In HIV-1-infected individuals, transmitted/founder (TF) virus contributes to establish new infection and expands during the acute phase of infection, while chronic control (CC) virus emerges during the chronic phase of infection. TF viruses are more resistant to interferon-alpha (IFN-α)-mediated antiviral effects than CC virus, however, its virological relevance in infected individuals remains unclear. Here we perform an experimental-mathematical investigation and reveal that IFN-α strongly inhibits cell-to-cell infection by CC virus but only weakly affects that by TF virus. Surprisingly, IFN-α enhances cell-free infection of HIV-1, particularly that of CC virus, in a virus-cell density-dependent manner. We further demonstrate that LY6E, an IFN-stimulated gene, can contribute to the density-dependent enhancement of cell-free HIV-1 infection. Altogether, our findings suggest that the major difference between TF and CC viruses can be explained by their resistance to IFN-α-mediated inhibition of cell-to-cell infection and their sensitivity to IFN-α-mediated enhancement of cell-free infection.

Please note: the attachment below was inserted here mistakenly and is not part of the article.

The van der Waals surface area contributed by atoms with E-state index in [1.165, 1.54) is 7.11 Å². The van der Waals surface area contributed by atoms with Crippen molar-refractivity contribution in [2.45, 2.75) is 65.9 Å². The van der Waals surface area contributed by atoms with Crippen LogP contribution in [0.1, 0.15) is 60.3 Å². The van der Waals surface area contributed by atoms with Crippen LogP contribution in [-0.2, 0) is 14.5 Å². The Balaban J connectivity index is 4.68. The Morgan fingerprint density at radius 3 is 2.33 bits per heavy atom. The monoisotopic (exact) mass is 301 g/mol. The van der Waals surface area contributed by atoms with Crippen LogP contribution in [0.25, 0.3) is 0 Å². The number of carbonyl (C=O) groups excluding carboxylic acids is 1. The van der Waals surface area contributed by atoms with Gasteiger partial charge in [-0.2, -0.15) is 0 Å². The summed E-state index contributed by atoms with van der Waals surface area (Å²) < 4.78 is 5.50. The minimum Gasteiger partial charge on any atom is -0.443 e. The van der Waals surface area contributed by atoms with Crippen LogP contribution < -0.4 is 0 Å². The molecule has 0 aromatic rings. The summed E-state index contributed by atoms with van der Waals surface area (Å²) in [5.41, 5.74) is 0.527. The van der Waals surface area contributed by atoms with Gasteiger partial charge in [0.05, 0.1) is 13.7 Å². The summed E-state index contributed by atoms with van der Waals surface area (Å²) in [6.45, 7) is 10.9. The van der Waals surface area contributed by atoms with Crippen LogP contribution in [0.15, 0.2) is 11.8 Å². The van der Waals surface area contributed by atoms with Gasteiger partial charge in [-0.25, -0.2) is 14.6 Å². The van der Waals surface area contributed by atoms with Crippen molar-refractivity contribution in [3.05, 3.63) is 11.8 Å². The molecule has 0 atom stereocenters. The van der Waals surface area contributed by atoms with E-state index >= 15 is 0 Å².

ASJC Scopus subject areas
- Ecology, Evolution, Behavior and Systematics
- Modeling and Simulation
- Molecular Biology
- Cellular and Molecular Neuroscience
- Computational Theory and Mathematics